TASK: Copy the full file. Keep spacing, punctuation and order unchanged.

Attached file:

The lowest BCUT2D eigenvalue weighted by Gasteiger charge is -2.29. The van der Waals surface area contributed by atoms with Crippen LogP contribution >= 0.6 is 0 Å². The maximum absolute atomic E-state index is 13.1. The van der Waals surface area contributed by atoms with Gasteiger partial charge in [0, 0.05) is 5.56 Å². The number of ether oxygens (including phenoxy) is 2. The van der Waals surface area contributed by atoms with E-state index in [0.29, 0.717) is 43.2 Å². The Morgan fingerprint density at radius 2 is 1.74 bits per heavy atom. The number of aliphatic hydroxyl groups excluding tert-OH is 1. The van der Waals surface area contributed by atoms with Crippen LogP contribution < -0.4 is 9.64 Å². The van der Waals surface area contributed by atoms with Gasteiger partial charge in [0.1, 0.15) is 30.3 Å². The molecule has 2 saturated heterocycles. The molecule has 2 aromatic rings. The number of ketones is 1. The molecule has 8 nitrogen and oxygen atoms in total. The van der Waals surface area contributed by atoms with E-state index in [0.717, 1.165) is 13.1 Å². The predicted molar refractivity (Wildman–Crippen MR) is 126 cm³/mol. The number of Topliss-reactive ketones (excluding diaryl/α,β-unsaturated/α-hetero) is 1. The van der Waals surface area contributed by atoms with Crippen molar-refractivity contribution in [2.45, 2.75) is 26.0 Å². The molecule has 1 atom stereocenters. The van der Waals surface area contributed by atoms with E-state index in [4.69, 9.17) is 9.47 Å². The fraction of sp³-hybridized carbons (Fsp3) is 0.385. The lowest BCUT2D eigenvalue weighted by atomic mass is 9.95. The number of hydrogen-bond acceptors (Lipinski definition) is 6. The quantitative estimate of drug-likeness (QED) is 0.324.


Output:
The lowest BCUT2D eigenvalue weighted by Gasteiger charge is -2.29. The van der Waals surface area contributed by atoms with Crippen LogP contribution >= 0.6 is 0 Å². The maximum absolute atomic E-state index is 13.1. The van der Waals surface area contributed by atoms with Gasteiger partial charge in [0, 0.05) is 5.56 Å². The number of ether oxygens (including phenoxy) is 2. The van der Waals surface area contributed by atoms with E-state index in [0.29, 0.717) is 43.2 Å². The Morgan fingerprint density at radius 2 is 1.74 bits per heavy atom. The number of aliphatic hydroxyl groups excluding tert-OH is 1. The van der Waals surface area contributed by atoms with Crippen LogP contribution < -0.4 is 9.64 Å². The van der Waals surface area contributed by atoms with Gasteiger partial charge in [0.1, 0.15) is 30.3 Å². The molecule has 2 saturated heterocycles. The molecule has 2 aromatic rings. The number of ketones is 1. The molecule has 8 nitrogen and oxygen atoms in total. The van der Waals surface area contributed by atoms with E-state index in [0.717, 1.165) is 13.1 Å². The predicted molar refractivity (Wildman–Crippen MR) is 126 cm³/mol. The number of Topliss-reactive ketones (excluding diaryl/α,β-unsaturated/α-hetero) is 1. The van der Waals surface area contributed by atoms with Crippen molar-refractivity contribution in [2.45, 2.75) is 26.0 Å². The molecule has 1 atom stereocenters. The van der Waals surface area contributed by atoms with E-state index in [4.69, 9.17) is 9.47 Å². The fraction of sp³-hybridized carbons (Fsp3) is 0.385. The lowest BCUT2D eigenvalue weighted by atomic mass is 9.95. The number of hydrogen-bond acceptors (Lipinski definition) is 6. The quantitative estimate of drug-likeness (QED) is 0.324.